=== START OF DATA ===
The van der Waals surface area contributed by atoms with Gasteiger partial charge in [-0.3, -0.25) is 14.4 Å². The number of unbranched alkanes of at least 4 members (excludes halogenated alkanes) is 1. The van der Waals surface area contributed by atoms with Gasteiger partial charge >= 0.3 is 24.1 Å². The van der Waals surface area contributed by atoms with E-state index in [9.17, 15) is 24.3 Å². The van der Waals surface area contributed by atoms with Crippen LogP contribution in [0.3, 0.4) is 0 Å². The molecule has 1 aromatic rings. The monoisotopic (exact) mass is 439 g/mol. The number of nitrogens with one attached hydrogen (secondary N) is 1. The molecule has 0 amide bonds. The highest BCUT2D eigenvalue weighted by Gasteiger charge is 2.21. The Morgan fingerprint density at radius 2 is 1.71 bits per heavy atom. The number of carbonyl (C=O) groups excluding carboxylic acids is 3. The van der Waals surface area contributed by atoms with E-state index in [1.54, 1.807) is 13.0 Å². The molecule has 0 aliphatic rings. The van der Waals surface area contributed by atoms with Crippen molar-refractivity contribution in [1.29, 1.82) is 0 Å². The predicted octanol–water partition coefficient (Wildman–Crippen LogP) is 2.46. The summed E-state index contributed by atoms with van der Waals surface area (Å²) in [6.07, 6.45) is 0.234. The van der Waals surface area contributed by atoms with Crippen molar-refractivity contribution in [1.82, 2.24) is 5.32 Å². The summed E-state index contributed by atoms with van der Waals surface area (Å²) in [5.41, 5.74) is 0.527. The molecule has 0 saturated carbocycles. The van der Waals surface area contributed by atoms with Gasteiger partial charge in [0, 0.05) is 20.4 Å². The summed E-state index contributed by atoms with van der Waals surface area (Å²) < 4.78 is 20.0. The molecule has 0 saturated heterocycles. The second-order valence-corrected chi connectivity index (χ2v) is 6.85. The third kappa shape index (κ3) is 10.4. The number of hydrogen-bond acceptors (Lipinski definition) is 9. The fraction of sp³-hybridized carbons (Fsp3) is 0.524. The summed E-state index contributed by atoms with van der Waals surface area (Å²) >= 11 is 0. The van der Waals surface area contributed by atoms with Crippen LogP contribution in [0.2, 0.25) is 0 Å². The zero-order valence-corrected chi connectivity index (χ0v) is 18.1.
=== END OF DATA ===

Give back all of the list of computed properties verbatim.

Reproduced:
The van der Waals surface area contributed by atoms with Gasteiger partial charge in [-0.3, -0.25) is 14.4 Å². The number of unbranched alkanes of at least 4 members (excludes halogenated alkanes) is 1. The van der Waals surface area contributed by atoms with Gasteiger partial charge >= 0.3 is 24.1 Å². The van der Waals surface area contributed by atoms with E-state index in [9.17, 15) is 24.3 Å². The van der Waals surface area contributed by atoms with Crippen LogP contribution in [0.3, 0.4) is 0 Å². The molecule has 1 aromatic rings. The monoisotopic (exact) mass is 439 g/mol. The number of nitrogens with one attached hydrogen (secondary N) is 1. The molecule has 0 amide bonds. The highest BCUT2D eigenvalue weighted by Gasteiger charge is 2.21. The Morgan fingerprint density at radius 2 is 1.71 bits per heavy atom. The number of carbonyl (C=O) groups excluding carboxylic acids is 3. The van der Waals surface area contributed by atoms with E-state index in [1.54, 1.807) is 13.0 Å². The molecule has 0 aliphatic rings. The van der Waals surface area contributed by atoms with Crippen molar-refractivity contribution in [1.29, 1.82) is 0 Å². The predicted octanol–water partition coefficient (Wildman–Crippen LogP) is 2.46. The summed E-state index contributed by atoms with van der Waals surface area (Å²) in [6.07, 6.45) is 0.234. The van der Waals surface area contributed by atoms with Crippen molar-refractivity contribution in [1.82, 2.24) is 5.32 Å². The summed E-state index contributed by atoms with van der Waals surface area (Å²) in [5.41, 5.74) is 0.527. The molecule has 0 saturated carbocycles. The van der Waals surface area contributed by atoms with Gasteiger partial charge in [0, 0.05) is 20.4 Å². The summed E-state index contributed by atoms with van der Waals surface area (Å²) < 4.78 is 20.0. The molecule has 0 saturated heterocycles. The second-order valence-corrected chi connectivity index (χ2v) is 6.85. The third kappa shape index (κ3) is 10.4. The number of hydrogen-bond acceptors (Lipinski definition) is 9. The fraction of sp³-hybridized carbons (Fsp3) is 0.524. The summed E-state index contributed by atoms with van der Waals surface area (Å²) >= 11 is 0. The van der Waals surface area contributed by atoms with Crippen LogP contribution in [0.2, 0.25) is 0 Å². The zero-order valence-corrected chi connectivity index (χ0v) is 18.1.